Anathema/Alcest/Mamiffer at Empire

By Chris Dahlberg

Published on Wednesday, September 18, 2013

Fall concert season has just started, and it looks like it’s going to be a busy one. For some reason I tend to go into a slow period following Maryland Deathfest on Memorial Day, and then once September kicks in it seems like every band from overseas is over in North America to tour and my schedule gets a lot crazier. This year I got to start off my busy season with Anathema, Alcest, and Mamiffer at Empire Springfield, VA. The last time I had seen Alcest was over a year before and it had been an incredible experience, so I was looking forward to seeing them perform again and also discovering what Anathema had to offer live.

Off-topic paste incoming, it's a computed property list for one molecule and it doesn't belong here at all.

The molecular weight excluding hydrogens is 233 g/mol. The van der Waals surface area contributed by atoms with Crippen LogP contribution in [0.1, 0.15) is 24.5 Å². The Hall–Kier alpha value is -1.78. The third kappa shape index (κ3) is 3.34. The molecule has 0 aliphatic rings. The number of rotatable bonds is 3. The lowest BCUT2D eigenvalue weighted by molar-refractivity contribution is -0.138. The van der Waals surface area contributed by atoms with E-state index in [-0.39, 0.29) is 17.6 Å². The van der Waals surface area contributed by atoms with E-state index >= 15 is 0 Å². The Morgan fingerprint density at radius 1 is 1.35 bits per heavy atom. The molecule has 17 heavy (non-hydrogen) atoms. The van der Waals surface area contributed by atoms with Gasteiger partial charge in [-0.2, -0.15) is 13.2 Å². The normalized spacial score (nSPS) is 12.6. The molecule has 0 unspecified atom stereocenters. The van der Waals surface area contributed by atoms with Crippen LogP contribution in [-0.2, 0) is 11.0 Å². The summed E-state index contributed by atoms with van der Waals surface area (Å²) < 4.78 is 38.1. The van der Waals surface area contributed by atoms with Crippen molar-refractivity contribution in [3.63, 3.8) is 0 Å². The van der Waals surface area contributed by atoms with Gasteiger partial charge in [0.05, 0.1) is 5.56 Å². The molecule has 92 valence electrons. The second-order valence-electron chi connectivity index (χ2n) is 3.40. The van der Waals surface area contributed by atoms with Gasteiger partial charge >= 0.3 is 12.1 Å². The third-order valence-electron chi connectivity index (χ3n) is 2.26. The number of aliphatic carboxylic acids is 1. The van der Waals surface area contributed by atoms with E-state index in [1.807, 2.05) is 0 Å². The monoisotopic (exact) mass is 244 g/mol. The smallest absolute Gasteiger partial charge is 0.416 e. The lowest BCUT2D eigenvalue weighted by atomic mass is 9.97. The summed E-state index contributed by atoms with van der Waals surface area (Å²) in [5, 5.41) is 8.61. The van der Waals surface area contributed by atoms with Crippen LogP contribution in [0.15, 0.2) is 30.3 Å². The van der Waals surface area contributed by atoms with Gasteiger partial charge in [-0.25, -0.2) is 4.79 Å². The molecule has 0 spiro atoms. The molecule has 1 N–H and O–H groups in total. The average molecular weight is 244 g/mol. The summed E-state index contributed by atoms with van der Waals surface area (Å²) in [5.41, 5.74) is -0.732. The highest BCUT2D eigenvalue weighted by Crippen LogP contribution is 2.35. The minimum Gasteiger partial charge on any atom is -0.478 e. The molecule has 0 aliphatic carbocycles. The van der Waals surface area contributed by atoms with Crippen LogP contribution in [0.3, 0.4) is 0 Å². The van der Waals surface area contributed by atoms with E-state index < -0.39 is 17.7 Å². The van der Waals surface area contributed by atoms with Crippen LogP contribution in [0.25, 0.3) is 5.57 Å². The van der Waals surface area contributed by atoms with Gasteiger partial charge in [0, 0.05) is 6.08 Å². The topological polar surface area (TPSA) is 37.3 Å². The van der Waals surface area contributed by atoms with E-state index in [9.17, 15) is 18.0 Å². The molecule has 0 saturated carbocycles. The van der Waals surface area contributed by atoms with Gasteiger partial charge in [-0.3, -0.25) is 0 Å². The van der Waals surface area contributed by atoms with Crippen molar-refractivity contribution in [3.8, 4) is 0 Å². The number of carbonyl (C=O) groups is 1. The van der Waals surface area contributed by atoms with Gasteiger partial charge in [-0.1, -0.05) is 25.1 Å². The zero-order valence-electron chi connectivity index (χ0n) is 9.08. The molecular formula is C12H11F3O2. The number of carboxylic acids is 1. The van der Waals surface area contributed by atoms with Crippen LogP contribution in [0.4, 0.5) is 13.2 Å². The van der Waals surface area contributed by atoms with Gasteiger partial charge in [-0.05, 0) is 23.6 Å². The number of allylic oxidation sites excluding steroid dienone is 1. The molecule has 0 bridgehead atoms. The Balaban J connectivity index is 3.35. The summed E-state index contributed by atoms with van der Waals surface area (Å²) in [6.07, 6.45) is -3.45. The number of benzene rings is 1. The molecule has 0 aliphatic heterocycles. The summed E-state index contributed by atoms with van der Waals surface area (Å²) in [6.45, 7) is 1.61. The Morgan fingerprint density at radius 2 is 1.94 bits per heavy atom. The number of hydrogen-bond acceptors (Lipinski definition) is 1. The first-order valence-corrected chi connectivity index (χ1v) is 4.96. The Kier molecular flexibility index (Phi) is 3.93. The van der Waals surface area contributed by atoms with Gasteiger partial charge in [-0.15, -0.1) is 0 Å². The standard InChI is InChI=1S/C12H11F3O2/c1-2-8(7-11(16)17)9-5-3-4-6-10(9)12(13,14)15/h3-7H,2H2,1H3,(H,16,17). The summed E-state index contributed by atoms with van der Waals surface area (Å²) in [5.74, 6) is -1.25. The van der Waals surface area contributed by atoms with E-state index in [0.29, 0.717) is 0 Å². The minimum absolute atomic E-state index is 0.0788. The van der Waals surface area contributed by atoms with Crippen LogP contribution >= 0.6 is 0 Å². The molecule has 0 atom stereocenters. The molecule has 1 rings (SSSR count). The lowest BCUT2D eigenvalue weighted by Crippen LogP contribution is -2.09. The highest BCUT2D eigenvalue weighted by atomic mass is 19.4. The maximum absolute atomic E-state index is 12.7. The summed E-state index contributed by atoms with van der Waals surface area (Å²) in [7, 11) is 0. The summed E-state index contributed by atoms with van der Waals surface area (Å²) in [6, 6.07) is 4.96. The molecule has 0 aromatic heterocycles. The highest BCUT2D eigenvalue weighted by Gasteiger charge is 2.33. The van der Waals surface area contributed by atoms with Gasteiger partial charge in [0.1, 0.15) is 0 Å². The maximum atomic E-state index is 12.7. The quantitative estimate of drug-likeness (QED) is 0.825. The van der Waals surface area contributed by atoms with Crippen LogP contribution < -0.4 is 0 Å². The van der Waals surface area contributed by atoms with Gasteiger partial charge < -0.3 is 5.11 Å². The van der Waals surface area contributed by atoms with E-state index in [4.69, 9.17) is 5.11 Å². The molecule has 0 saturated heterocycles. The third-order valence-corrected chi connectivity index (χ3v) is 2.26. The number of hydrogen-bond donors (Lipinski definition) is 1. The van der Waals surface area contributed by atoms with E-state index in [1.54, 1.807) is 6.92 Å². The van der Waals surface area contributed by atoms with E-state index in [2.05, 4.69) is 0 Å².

The majority of the shows I have been to at Empire have had a lot of local openers added to the bill, so I was surprised to find that there weren’t any this time around. Mamiffer was the first group to perform, and I knew little about them other than the fact that Aaron Turner from Isis was one of the members. As it turns out, while they have used a wide range of musicians on different recordings the core lineup remains Turner and Faith Coloccia and this is who is on tour right now. I was instantly drawn in by what the duo had to offer, as they play sprawling drone and experimental material that is held together by looped instrumentals and somber piano arrangements. It’s the type of music that builds slowly, with Turner playing and then looping some riffs while Coloccia sang and played the piano in ways that create layers of sound. Sometimes drone and ambient loses something in the translation from record to a live setting, but I found myself entranced by the waves of sound as they washed over me. Mamiffer comes off as a bit more approachable when compared to some of the other artists of this type, as Faith Coloccia’s soft, haunting vocals provide an easy focus point and there’s just a bit more structure to this material than I had been anticipating. Based on the noise from the audience it was clear that not everyone got what the group was doing, and that’s to be expected, but everyone around me near the front of the audience seemed to be completely tuned in and soaking up the atmosphere. My only complaint was that the set was over in half an hour and that seemed far too brief, especially considering Alcest and Anathema would each get over an hour to perform. I felt like I was given a teaser into what Mamiffer really has to offer, and I would love to have the opportunity to see them play for twice as long. If you’re into somber and sometimes noisy drone, ambient, or post rock try and get to this tour early so you can catch what this band has to offer.